Being a skeptic is about 75% of my job.

So when it comes to researching cults, bizarre religions, and strange group behaviors surrounding Some White Guy That Wants Your Money (because that is usually the case), the trick is knowing how to take the source and filter it with that grain of salt. Because every “cult” website thinks it is 100% accurate and that spaceship is, indeed, arriving for us very soon.

I find this fascinating.

What makes a religion? There’s millions of people out there who think they know the answer. Usually based on the Bible, typically it’s some random prophet’s iteration of what, exactly, that Jesus guy meant to us, and how, exactly, God plans on destroying us all/bringing about the end of the world.

Doomsday cults are my favorite. Like Heaven’s Gate, the infamous purple-shrouded-Nike-wearing followers Do (Marshall Applewhite), who convinced 39 people to commit suicide in order to make it to their spaceship on the Hale-Bopp comet in 1997.

I was 11 years old when this went down, and it kicked off my weird fascination with cult behavior (not that I wasn’t already doomed, after reading The Shining at 9). I remember the news footage. I’ve been intrigued by it for a couple of decades now.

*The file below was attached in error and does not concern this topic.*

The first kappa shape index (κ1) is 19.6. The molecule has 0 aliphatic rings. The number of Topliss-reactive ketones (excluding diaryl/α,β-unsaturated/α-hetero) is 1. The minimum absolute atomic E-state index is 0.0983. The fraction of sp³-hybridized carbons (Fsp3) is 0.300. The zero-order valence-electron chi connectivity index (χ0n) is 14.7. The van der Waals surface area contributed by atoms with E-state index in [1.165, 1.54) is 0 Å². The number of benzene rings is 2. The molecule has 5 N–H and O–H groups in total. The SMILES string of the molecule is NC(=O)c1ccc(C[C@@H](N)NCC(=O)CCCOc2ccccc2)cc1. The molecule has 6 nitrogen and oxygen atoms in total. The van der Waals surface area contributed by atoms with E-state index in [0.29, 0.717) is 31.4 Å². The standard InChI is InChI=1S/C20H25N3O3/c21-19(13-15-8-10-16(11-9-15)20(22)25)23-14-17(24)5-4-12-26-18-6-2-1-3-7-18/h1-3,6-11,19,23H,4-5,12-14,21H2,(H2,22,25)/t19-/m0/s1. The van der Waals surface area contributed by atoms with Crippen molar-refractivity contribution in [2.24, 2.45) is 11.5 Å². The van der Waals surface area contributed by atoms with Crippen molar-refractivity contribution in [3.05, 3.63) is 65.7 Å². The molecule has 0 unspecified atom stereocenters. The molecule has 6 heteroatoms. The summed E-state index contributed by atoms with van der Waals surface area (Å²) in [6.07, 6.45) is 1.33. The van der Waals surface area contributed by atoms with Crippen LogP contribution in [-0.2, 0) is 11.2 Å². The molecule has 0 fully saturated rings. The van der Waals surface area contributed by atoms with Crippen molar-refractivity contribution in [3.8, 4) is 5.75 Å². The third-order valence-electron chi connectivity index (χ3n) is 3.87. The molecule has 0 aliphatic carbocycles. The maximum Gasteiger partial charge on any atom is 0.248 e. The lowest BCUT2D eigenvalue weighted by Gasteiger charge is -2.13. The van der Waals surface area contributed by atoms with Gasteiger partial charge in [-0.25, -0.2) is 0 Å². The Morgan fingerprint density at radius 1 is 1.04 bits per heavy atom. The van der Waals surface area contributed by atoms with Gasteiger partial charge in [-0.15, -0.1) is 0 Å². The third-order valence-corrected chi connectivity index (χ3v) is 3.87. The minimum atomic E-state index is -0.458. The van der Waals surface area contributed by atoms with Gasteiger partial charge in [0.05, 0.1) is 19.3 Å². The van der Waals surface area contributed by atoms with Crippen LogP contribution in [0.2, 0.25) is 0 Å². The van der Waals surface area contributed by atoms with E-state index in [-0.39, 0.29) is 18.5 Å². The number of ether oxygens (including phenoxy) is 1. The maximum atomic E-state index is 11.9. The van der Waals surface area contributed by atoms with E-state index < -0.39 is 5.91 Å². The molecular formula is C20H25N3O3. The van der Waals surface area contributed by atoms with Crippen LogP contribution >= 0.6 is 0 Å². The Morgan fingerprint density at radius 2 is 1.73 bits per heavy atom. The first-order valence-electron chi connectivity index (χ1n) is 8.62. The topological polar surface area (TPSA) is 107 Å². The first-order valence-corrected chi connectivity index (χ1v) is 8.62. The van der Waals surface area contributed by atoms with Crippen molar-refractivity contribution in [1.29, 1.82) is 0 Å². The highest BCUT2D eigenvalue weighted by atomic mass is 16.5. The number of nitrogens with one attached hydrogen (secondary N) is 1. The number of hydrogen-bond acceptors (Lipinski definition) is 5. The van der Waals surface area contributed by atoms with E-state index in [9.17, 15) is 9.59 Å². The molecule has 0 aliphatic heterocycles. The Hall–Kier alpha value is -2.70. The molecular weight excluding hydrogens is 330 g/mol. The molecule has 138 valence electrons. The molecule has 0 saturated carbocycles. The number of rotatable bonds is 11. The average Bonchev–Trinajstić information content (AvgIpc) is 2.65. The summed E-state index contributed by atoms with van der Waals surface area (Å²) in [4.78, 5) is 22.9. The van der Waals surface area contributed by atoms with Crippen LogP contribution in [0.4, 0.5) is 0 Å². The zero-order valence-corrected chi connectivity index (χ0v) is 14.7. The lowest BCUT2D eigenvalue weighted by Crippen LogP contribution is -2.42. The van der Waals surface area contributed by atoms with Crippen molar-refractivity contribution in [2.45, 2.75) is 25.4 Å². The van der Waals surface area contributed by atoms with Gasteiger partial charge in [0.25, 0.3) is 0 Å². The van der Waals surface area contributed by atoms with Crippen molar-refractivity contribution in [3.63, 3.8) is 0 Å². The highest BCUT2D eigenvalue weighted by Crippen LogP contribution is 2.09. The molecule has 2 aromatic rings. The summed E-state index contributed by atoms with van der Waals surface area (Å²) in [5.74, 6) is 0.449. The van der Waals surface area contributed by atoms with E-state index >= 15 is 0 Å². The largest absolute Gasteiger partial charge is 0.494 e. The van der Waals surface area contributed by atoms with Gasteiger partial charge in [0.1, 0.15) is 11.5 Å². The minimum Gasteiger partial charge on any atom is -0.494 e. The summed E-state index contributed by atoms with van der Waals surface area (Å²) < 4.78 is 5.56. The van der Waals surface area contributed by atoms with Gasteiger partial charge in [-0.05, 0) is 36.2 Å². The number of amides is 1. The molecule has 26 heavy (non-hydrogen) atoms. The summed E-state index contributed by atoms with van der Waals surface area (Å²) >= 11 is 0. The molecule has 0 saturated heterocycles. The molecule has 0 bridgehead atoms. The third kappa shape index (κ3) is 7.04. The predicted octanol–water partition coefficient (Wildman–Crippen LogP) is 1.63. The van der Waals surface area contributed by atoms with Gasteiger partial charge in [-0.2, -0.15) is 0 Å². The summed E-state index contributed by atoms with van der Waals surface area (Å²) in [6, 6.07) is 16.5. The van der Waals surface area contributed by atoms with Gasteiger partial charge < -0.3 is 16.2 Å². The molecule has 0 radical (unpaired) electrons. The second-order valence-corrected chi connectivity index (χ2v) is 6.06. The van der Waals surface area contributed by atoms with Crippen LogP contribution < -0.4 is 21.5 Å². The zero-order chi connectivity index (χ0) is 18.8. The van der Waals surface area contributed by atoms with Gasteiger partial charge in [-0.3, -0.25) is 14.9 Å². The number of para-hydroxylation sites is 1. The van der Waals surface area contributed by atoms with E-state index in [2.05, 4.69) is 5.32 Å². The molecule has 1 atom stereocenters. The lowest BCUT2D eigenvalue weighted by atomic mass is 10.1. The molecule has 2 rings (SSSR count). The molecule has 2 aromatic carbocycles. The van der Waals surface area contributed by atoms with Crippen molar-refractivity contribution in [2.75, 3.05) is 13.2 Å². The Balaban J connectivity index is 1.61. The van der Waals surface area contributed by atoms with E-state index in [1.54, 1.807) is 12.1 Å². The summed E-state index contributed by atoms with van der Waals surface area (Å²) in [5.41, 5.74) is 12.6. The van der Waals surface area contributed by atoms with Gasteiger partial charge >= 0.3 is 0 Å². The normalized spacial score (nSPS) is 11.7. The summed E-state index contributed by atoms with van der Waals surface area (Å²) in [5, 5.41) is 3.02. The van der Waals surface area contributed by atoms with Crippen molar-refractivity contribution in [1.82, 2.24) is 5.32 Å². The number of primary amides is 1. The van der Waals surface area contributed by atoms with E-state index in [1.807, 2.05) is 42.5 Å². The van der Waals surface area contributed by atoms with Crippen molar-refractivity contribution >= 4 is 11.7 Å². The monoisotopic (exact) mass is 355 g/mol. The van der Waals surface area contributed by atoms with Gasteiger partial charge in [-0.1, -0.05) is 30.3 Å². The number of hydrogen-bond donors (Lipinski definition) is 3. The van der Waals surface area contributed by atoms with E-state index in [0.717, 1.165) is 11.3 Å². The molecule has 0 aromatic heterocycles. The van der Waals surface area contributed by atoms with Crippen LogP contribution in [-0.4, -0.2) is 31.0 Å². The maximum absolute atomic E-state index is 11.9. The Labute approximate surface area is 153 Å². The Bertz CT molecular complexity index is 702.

Perhaps my favorite thing about HG: they really liked chicken pot pie. Reportedly, they ate these as their last meal at a local Marie Calendar’s, followed by cheesecake topped with blueberries. Sounds good to me.

I heard on a great podcast (aptly titled, Heaven’s Gate, hosted by Glynn Washington) that the members really didn’t have beef with anyone, and were friendly enough (though they, themselves, may have been persuaded to be, y’know, castrated). They also had a sense of humor. The whole $5 bill and quarters in their pockets thing was downright snarky.

After choosing their poison in pudding or applesauce, the members bid farewell to this realm inside a rented a 9,200 square-foot mansion in Rancho Santa Fe, CA. The house was subsequently purchased by neighbors and leveled. The street name was changed. Those rich folk really don’t want to be bothered.

Here’s the thing. The mass suicide of 39 people might seem to us like a bizarre, twisted tragedy. But to Applewhite and his crew, maybe not. Maybe they did catch that ride, and I hope that they did. None of us know that they were actually, 100% wrong (just like any religion). That’s just my opinion, though.

The good news: the Heaven’s Gate website still exists, supposedly run by 2 remaining members (the group did, after all, make extra money by designing websites in the early ages of the internet). It’s a fantastic resource. Bring your grain of salt for some excellent further reading.